Wednesday, June 4, 2008

Lead and Hilary

I discovered a funny thing yesterday. People complain about how dangerous lead is to children and all the howling about Chinese toys full of lead, we're not too careful about how we enforce it. In MA, under the Department of Public Health's Lead Poisoning Prevention and Control Regulation (105 CMR 460.00), "dangerous levels of lead" for the category of stuff that includes children's toys are defined as "equal to or more than 5,000 parts per million (ppm) or equal to or more than 0.5% by dry weight, as measured by atomic absorption spectrophotometry [i.e. certified laboratory testing]."

The Mass DEP's reportable concentrations and risk assessment standards for soil at residential properties, parks, schools, etc. are both 300 ppm-- if you have more than that, you're required to perform a cleanup.

The upshot of this, which I hashed out with Mass DEP and DPH staff, is that you can have sixteen times much lead in a child's toy as would be allowed in soil contaminated by hazardous waste.


Oh, just to clear up another thing that's been bugging me the last couple of days. Hilary Clinton, despite her widely-bellowed claims, did *not* win the popular vote. I defer to RealClearPolitics here, for their table of tallies. Do the math.

Without the IA, NV, ME, WA caucuses and without the Michigan primary, Barack ended up with 33,916 more votes than Hillary Clinton.

With the IA, NV, ME, WA caucuses and without Michigan, Barack ended up with 144,138 more votes than Hillary Clinton.

Barack won by every standard there is. That's it.

More to the point, Barack won by the rules and procedures established by the Democratic Party, and that included not campaigning or having his name on the ballot in Florida and Michigan after those states' primaries broke the rules despite being warned in advance, and were decertified. Hilary didn't campaign, but she did get her name on the ballot. Strictly speaking, by party rules, none of the votes in Florida and Michigan should be counted, a decision initially supported by the Clinton camp until they realized they needed those illegitimate results in order to stave off defeat and started screeching about how every vote must be counted. If the people in Michigan and Florida want to complain to anyone, they should tear their state governments a new one for ruining things for them.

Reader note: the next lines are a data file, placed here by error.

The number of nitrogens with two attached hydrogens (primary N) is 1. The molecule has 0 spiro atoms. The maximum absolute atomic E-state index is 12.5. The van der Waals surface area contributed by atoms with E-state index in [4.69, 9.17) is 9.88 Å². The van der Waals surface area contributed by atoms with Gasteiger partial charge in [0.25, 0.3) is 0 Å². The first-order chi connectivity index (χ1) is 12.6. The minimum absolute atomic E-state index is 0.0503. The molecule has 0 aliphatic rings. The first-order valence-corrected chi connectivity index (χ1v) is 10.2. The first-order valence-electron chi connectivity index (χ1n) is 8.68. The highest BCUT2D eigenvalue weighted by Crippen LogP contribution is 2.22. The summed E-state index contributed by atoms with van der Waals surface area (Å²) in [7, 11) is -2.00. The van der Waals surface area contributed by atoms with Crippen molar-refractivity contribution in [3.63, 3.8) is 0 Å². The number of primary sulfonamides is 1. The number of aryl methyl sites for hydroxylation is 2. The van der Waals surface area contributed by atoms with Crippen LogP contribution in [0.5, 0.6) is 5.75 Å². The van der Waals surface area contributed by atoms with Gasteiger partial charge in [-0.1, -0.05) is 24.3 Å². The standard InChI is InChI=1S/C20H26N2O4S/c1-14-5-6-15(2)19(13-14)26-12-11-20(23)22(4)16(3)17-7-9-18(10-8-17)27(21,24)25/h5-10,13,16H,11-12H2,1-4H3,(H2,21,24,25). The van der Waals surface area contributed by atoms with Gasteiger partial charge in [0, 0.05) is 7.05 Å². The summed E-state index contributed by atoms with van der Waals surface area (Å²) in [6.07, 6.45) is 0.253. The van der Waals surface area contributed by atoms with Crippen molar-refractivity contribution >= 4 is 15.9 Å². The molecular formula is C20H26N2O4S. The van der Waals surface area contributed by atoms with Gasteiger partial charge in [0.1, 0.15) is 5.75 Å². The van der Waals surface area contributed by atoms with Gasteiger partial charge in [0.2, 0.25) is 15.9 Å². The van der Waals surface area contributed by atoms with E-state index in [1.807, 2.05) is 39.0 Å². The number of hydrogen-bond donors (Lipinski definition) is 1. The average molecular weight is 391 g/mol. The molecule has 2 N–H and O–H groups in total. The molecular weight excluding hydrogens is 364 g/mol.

One of the more annoying things I noted about the Clinton campaign was the way they continually glossed over contests they didn't win, although that eventually backed them into a corner when they got to Pennsylvania-- claiming "he doesn't have a chance if he can't win Pennsylvania" just doesn't work, either mathematically or in the court of common sense. The blogger Markos Moulitsas Zuniga, who founded DailyKos, described her whole plan as the "insult forty states" strategy. I thought it was pretty accurate-- she gambled everything on a big win in the big left-leaning states and didn't bother to plan for a long game anywhere else; she essentially wrote off everything she didn't think was important, and boy did that come back to f*ck her in the ass.

Hell, Al Gore didn't make this much of a fuss after the Supreme Court declared W the winner in Florida and thus Presidunce, even though Gore had 543,816 more popular votes than Georgie Porgie.

And John McCain? Four words for you. "George. Bush's. Third. Term."

He's complaining that Obama's 'naive' and accusing him of repeating things that aren't true?

Cue the McCain greatest hits, Al....

"I believe... that the Iraqi people will greet us as liberators." (March 20, 2003)

"Saddam Hussein is on a crash course to construct a nuclear weapon." (October 10, 2002)

"This conflict is... going to be relatively short." (March 23, 2003)

"I would argue that the next three to six months will be critical." (September 10, 2003)

"I think the initial phases of [the war] were so spectacularly successful that it took us all by surprise." (October 31, 2003)

"Only the most deluded of us could doubt the necessity of this war." (August 30, 2004)

"We will probably see significant progress in the next six months to a year." (December 4, 2005)

"We can know fairly well [whether the surge is working] in a few months." (February 4, 2007)

Plus the guy needs Lieberman to remind him of the difference between Sunni and Shi'a, and which one Iran is run by....Forty-odd years of government service and this is the best he can do? Newer model, please.

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